Some Investors Turning to God as Portfolio Manager

“Biblically responsible investing, or BRI, is booming as investment managers who are losing assets to index fund strive to find new niches,” writes columnist Jason Zweig in a recent article for The Wall Street Journal. Evangelicals and other Christians are increasingly seeking investment management and financial planning that aligns with their interpretation of “biblical principles.”

While some gravitate toward socially responsible companies that “recruit LGBT workers or donate to Planned Parenthood and the like,” he writes, “By contrast, biblically responsible investors shun companies that profit from or support abortion, pornography, gambling, or LGBT issues.”

But Zweig argues that, whatever your beliefs, the approach faces broad challenges: “You can salve your conscience, or you can earn higher returns. It isn’t likely you can do both.”

Rob West, president of Kingdom Advisors Inc., and Atlanta nonprofit that educates Christian financial professionals, says that biblically driven clients have been “an underserved majority” and that approximately 1,200 active advisers have been designated Certified Kingdom Advisors to show they have been trained to offer financial advice according to biblical principles. The number has more than doubled since 2014, says West.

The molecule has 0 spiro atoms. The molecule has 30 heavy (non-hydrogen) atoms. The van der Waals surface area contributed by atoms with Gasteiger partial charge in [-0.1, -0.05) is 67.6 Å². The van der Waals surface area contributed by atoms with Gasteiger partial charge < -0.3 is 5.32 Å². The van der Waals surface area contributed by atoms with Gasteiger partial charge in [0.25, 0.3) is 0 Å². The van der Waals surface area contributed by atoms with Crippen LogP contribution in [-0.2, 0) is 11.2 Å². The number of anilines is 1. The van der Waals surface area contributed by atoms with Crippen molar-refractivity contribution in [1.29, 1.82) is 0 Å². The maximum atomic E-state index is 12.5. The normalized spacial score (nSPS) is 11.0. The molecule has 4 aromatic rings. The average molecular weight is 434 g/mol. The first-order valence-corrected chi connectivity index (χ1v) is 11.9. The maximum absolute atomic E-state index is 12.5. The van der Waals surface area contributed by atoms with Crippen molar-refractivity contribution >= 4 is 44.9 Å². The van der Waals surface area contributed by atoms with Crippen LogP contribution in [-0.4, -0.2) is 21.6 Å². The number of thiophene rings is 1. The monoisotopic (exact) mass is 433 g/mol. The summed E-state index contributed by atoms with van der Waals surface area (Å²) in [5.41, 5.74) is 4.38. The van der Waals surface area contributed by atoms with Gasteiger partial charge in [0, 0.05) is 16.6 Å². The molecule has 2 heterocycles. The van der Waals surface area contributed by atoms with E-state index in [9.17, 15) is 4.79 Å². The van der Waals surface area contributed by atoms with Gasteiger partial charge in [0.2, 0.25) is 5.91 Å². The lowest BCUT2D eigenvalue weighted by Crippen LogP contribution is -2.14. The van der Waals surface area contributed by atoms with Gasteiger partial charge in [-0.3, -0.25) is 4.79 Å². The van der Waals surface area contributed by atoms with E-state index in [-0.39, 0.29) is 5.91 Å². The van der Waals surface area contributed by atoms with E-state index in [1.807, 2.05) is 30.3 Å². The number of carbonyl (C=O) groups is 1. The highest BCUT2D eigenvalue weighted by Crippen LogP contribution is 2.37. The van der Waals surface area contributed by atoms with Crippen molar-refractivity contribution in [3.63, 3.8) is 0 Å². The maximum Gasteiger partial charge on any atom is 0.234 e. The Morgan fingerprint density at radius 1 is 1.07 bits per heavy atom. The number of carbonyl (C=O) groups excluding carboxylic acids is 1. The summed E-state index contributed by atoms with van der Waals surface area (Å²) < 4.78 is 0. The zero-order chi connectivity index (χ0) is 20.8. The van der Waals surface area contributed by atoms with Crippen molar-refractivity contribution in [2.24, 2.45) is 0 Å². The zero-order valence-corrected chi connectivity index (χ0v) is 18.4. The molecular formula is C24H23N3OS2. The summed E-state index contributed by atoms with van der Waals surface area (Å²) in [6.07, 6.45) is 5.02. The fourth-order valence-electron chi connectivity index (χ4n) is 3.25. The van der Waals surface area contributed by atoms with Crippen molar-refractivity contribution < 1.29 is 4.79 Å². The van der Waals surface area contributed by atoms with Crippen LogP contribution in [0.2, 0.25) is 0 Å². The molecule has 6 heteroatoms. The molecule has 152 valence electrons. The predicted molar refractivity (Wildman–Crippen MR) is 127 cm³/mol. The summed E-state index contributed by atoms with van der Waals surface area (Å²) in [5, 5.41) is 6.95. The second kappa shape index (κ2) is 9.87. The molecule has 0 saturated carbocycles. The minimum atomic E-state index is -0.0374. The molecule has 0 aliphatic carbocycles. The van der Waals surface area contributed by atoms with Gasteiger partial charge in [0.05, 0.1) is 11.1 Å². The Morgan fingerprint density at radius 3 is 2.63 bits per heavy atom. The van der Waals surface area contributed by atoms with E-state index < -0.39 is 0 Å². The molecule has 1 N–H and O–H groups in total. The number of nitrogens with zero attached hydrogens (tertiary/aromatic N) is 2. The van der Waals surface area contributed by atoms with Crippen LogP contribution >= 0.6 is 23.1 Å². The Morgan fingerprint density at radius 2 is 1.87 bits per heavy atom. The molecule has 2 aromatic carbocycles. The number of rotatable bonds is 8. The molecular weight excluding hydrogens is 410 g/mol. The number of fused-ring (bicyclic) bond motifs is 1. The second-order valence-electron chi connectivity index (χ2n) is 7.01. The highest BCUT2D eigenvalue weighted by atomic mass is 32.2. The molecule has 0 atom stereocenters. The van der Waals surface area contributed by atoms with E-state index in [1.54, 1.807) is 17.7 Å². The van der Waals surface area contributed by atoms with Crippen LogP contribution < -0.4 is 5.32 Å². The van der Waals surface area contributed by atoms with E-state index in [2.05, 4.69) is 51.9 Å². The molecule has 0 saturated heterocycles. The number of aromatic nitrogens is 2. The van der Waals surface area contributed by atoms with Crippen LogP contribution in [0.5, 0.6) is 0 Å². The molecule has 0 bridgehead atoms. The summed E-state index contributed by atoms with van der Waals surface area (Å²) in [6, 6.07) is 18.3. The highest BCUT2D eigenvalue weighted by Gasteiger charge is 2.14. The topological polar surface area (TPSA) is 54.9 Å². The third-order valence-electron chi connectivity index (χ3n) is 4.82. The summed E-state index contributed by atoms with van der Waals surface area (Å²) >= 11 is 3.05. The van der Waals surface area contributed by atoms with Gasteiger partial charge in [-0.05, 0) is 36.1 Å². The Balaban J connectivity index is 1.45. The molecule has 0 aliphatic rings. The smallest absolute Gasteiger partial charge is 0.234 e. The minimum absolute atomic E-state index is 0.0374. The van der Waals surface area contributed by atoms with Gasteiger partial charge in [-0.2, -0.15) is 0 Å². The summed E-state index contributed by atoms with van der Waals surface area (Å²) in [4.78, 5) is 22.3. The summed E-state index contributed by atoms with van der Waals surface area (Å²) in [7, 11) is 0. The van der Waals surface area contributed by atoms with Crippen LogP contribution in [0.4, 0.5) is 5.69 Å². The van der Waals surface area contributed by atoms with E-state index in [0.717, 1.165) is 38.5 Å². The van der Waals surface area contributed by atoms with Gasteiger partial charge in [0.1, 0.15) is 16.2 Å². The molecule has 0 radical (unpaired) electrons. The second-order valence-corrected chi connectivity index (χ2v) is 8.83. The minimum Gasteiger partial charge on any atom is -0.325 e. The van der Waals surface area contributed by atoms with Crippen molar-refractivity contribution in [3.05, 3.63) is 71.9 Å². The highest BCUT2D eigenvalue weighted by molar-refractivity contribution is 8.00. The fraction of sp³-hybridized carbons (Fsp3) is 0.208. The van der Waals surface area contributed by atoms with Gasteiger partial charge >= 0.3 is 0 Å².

“Whether faith-based investing will pay off in this world or only in the next is another question,”

writes Zweig, explaining that the filters used to identify companies can cause a BRI portfolio to deviate from the broader market. “Whether socially responsible funds, in general, outperform is hotly disputed,” he argues, adding, “There isn’t much evidence that socially responsible investing generates significantly higher returns.”

Zweig also points out that investors should be aware that in BRI, like any other arm of investing, there have been “unscrupulous promoters” that have “exploited the trust of the faithful. “Precisely because you might drop your guard with someone who says he shares your faith,” Zweig warns, “you should always check a biblically oriented adviser’s background with extra care at and”